Thailand without the tourists
Holidays to Thailand tend to be all about lazing on the beach for most people. But there’s stacks more to this fascinating country than sun, sea and sand. Joe Bond heads to the Isaan region, home of spicy Som Tam salad, mountains, ancient ruins and traditional culture.
The region known as ‘Isaan’ is the largest, poorest, and least travelled in Thailand. Bigger than England and Wales combined, it has undergone considerable change in the past decades. Swathes of forest have made way for fields and factories in recent years, drastically altering the landscape and creating the beginnings of patchwork agriculture. But there are still plenty of mango and papaya trees and wildlife around.
Tourists that make it this far from the beaches tend to skip through on their overland trips to Laos. But they’re missing out on some fantastic scenery – the national parks such as Kao Yai or Phu Kradueng and the flat-top mountains of Loei are where the real treasures lie.
Heavily influenced by Lao culture, Isaan also boasts its own distinctive dialect, cuisine and traditions. It’s the home of authentic Tom Yam soup, and Som Tam – a fresh papaya salad so spicy even the accustomed Thais huff and puff over it. Don’t be surprised to see the papayas shaken down straight from the tree to make it. Many of the dishes started life here as a result of poverty – the minimum wage is currently being brought up to 300 baht/day (about £6) – but they have evolved into delicacies.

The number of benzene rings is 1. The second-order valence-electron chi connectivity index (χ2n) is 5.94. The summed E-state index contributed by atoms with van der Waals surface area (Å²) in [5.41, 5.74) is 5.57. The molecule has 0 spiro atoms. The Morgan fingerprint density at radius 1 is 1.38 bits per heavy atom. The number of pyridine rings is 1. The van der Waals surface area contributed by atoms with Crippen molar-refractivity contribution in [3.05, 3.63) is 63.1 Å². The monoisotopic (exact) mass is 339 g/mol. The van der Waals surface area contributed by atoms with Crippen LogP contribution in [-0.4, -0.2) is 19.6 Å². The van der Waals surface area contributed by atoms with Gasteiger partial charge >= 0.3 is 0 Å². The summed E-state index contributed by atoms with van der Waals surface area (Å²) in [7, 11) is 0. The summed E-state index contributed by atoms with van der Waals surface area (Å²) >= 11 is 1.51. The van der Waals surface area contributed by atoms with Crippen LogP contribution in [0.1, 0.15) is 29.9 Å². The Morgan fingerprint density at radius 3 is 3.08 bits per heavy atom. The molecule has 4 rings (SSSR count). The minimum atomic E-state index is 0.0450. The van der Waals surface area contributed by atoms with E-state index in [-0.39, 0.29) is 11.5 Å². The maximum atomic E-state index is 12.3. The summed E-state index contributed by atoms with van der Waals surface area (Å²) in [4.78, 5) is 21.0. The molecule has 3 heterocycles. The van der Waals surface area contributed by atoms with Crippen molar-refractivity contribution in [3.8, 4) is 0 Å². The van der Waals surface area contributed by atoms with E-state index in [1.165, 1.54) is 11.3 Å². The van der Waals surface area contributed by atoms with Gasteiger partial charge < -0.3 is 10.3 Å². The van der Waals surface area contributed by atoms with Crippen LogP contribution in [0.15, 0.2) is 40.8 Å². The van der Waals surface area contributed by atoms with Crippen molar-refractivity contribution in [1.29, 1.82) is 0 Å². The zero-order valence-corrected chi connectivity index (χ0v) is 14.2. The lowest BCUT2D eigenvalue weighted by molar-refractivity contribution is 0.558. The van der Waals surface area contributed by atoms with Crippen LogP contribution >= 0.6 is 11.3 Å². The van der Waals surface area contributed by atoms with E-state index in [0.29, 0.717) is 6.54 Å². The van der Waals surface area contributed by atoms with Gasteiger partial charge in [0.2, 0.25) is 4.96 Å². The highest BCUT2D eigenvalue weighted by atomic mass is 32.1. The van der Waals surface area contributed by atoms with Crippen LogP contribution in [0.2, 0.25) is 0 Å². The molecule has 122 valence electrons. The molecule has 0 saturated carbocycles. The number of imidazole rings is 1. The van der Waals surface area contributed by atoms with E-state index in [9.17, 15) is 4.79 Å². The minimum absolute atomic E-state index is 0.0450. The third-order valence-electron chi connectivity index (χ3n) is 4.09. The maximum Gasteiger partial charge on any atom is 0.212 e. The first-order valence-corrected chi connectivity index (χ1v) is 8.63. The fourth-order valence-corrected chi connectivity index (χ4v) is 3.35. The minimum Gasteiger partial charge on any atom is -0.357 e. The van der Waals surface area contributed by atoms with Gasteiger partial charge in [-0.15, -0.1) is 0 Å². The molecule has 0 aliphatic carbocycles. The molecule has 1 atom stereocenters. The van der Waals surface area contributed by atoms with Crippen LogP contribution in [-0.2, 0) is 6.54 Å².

I enjoyed spicy tree ants (Kanom) as a bar snack, whilst delicious crickets stir-fried with lemongrass can be found at weekly village markets alongside sweet fruits, barbecued meats and a host of other foods. Kai Nock – eggs from quail-like birds, are highly recommended. The main meat is pork, but the noodle soups can also include duck, and are the tastiest in the country.
The Songkran festival
I was lucky enough to be visiting family during Songkran in the summer season, where temperatures regularly push towards 40 Celsius, and the water festival is most welcome. The unassuming typical village of Baan-Mai is 55 kilometres from Korat, the third biggest city in Isaan, itself a 3 hour bus journey from Mo Chit in Bangkok. A fine way to see the countryside was in my father’s 1958 Morris Minor Convertible, but mopeds are faster and what everybody else uses. Either way, it wasn’t the vehicle that attracted the attention, but the fair-skinned driver… driving slowly into a ditch.
Baan Mai, where electricity was installed as late as 1976, and houses are numbered in the order in which they were built, was as good a place as any to enjoy Songkran. After being drenched with water for two days, Thais puzzle out loud as to why the kitchen taps are unresponsive.
Expect to be drenched by locals with buckets and hoses, and have chalk dabbed on your face. Learn a phrase like “Suk san wan Songkran;” it’s a great way to meet local villagers, and is much more polite than the touching up and wet t-shirt style celebrations in the crowded areas of Bangkok. Thai culture places great value on politeness, and this is a time of year when respect for elders is emphasised – rural Thailand at its best.
Nevertheless, prepare to be wowed by Thai drinking, dancing and partying. Whether they’re celebrating the graduation of a monk with sexy dancers and loudspeakers piled higher than the tallest local building, or kneeling in front of a monk to be blessed one moment and drinking local homebrew and dancing dripping wet in the temple grounds for Songkran – the humour, hospitality and outlandishness of Thai culture never ceases to surprise and endear me.
Note: this post was brought to you in partnership with Hayes & Jarvis. All images are courtesy of Joe Bond.